The One Prize That Matters Most

Life is not a contest, and the world is not an arena. Just by being here, unique among all others, offering contributions that no one else can give, you have already won the one prize that matters most.

I read an interesting Opinion piece in the Times the other day, that ended with the quote above. The title, “Let’s Hear It for the Average Child” confused me a bit, because there is nothing presented that shouts “average” to me, and I don’t see how being a student “whose talents lie outside the arena” makes one at all “average,” however average is defined (which is not clear in this piece).

But I “get it” and love the overarching message: you don’t need to be an award-winning, straight-A-getter, popular, all-subjects-enjoying, all-star athlete. Often, student’s whose gifts don’t translate to how society rewards them are the biggest “winners” of all.

It’s too bad we don’t more often—and outwardly—award students who are kind, compassionate, empathetic, self-aware, reflective and who have developed an understanding of how the world works on a deeper level. The students who get that it’s not all about their grades, or their resume, or where they go to college. In fact, it’s not even all about them.

I can’t wait for the day that colleges seek to measure and reward Margaret Renkl‘s “average” student. Until then, I’ll keep encouraging students to do the best they can in school but also to actively pursue their genuine interests, whatever they are, and engage with their communities (home, school, online, wherever they find and develop them!) in a positive and meaningful way. School is a central, significant part of your life in your teens and twenties, but it is not who you are, and it does not define you. 

 

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College Applications Benefit From Focus

Until colleges start honestly looking for students who aren’t hyper-focused, I find myself having to make clear that students who drill down on their interests early on in high school will be better positioned to tell a clear, focused story in their college applications, and might have an advantage. Being well-rounded is fantastic, but colleges are looking for students with something unique, a specific talent, skill, goal, or interest to add to value to their next class. With a more focused application, you hand the reader of your file precisely what they are looking for—you make it easy to see your value add, and sadly, fit into one of the many boxes they try to place applicants in.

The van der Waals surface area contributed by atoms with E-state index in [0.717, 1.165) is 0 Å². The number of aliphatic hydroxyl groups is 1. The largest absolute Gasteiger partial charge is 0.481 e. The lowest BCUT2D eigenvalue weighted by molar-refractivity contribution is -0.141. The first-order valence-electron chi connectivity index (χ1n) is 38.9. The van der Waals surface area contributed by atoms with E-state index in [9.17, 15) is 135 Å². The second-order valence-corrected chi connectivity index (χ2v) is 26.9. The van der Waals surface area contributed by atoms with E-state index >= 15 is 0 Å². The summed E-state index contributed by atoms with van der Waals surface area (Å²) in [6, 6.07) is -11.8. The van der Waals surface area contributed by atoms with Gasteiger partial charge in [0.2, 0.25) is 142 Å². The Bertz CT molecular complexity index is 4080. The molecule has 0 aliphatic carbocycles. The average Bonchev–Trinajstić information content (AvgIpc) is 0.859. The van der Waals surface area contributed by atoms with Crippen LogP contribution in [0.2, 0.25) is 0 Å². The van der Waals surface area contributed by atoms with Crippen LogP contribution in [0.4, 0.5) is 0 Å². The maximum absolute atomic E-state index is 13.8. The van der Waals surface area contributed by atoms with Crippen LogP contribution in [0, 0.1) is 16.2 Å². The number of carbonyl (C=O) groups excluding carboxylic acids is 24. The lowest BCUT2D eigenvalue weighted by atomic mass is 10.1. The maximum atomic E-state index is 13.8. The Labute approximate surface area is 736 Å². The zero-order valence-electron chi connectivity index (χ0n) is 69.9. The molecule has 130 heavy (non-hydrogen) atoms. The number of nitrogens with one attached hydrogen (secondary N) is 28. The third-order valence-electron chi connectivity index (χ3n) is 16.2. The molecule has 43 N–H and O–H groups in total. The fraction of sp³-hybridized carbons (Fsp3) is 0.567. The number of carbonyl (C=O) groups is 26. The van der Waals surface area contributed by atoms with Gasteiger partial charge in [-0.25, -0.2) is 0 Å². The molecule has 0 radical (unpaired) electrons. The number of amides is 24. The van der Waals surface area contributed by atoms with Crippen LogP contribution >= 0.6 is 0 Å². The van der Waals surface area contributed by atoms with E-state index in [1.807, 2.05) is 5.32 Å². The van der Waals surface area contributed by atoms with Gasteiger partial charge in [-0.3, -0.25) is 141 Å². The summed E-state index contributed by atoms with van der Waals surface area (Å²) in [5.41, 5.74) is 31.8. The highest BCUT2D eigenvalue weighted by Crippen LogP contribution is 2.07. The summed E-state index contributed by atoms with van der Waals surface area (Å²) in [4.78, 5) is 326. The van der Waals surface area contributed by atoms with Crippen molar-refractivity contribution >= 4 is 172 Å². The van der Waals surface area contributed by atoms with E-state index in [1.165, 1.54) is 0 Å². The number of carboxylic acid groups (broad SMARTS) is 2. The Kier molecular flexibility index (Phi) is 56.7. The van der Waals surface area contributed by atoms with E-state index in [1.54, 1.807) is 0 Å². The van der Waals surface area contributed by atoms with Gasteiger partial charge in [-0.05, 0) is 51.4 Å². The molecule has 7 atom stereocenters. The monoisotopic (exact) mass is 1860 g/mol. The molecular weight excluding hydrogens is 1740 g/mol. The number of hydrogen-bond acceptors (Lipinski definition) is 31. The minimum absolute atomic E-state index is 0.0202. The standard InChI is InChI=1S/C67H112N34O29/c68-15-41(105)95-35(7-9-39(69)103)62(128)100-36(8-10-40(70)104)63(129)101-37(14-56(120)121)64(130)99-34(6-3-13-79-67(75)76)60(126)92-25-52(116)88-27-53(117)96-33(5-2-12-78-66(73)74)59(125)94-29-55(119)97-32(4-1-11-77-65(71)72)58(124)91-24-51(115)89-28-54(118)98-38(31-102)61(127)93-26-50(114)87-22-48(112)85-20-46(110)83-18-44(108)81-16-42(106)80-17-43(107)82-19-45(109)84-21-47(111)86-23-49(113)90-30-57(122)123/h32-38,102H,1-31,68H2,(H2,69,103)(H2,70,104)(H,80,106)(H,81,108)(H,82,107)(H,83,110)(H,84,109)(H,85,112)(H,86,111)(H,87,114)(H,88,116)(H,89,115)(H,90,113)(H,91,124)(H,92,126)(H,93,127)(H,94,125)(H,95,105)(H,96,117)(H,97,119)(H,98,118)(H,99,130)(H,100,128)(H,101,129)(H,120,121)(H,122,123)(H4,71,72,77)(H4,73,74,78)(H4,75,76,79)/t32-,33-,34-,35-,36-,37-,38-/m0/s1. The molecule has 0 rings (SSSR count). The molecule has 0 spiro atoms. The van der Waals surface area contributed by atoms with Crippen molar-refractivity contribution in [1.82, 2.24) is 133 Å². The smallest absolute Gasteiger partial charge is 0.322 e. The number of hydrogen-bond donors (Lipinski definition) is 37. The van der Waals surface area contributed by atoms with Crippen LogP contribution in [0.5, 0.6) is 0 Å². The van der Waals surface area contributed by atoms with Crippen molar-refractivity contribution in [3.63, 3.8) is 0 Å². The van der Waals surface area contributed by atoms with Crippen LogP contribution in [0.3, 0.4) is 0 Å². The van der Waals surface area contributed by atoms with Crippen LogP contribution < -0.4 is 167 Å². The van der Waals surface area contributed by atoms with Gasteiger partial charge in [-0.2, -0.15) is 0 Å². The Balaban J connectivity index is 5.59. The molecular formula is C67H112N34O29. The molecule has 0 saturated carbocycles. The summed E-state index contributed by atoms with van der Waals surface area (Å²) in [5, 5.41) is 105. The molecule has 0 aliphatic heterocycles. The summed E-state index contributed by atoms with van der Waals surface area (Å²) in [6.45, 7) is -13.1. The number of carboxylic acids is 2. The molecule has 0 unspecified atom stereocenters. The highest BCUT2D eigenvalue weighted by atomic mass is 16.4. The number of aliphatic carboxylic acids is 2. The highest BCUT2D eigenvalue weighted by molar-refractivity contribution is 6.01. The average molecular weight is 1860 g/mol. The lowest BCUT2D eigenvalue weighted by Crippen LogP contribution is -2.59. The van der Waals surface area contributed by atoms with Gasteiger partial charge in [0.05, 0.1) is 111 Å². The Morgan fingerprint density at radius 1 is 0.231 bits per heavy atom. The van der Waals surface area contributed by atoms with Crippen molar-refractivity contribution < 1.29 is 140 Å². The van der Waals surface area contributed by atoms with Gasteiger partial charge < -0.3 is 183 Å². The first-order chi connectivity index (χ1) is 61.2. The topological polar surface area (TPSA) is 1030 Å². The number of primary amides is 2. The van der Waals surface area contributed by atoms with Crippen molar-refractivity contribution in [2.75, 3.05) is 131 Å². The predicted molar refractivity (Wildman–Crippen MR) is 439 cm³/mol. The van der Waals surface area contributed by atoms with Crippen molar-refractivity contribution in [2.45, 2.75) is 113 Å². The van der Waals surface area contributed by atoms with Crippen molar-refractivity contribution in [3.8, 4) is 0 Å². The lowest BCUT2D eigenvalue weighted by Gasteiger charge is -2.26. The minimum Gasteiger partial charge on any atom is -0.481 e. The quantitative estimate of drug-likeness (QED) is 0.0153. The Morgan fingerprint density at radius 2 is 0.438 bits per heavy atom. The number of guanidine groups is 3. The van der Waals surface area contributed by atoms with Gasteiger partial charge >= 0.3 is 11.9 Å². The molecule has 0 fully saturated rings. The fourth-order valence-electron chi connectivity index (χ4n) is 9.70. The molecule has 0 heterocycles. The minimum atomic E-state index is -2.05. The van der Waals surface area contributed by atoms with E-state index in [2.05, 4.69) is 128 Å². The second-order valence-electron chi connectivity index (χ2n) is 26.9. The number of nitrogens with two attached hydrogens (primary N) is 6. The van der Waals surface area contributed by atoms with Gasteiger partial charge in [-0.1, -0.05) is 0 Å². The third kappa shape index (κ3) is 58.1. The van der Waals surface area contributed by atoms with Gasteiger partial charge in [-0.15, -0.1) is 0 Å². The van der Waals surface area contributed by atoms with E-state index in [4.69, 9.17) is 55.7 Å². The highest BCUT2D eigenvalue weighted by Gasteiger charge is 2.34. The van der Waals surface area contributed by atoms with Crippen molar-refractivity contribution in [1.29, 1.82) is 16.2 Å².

There are some other arguments toward being more narrow, focused. You may love all five (or more honestly, ten…) clubs you are in and the three sports you play, but how much can you meaningfully contribute to all of these activities? Chances are not that much, and by spreading yourself so thin, you’re not making much of an impact in any single one of them.

If you want to have a bigger impact, while at the same time create a profile that might be more appealing to admissions officers, try to narrow down your interests and corresponding activities by the end of 10th grade, and think about how you can engage more meaningfully and at a higher level in the one or two things you love the most. It’s a bonus if these activities relate to your potential college major, or support it in some way, as well as demonstrate a commitment to serving someone other than yourself. If you are not sure what that means or how that translates in a college app, email us.

Drilling down on your interests to develop a clear story or narrative for your college apps will go a long way in the admissions process, and is one of the focus areas of our college counseling work with high school students.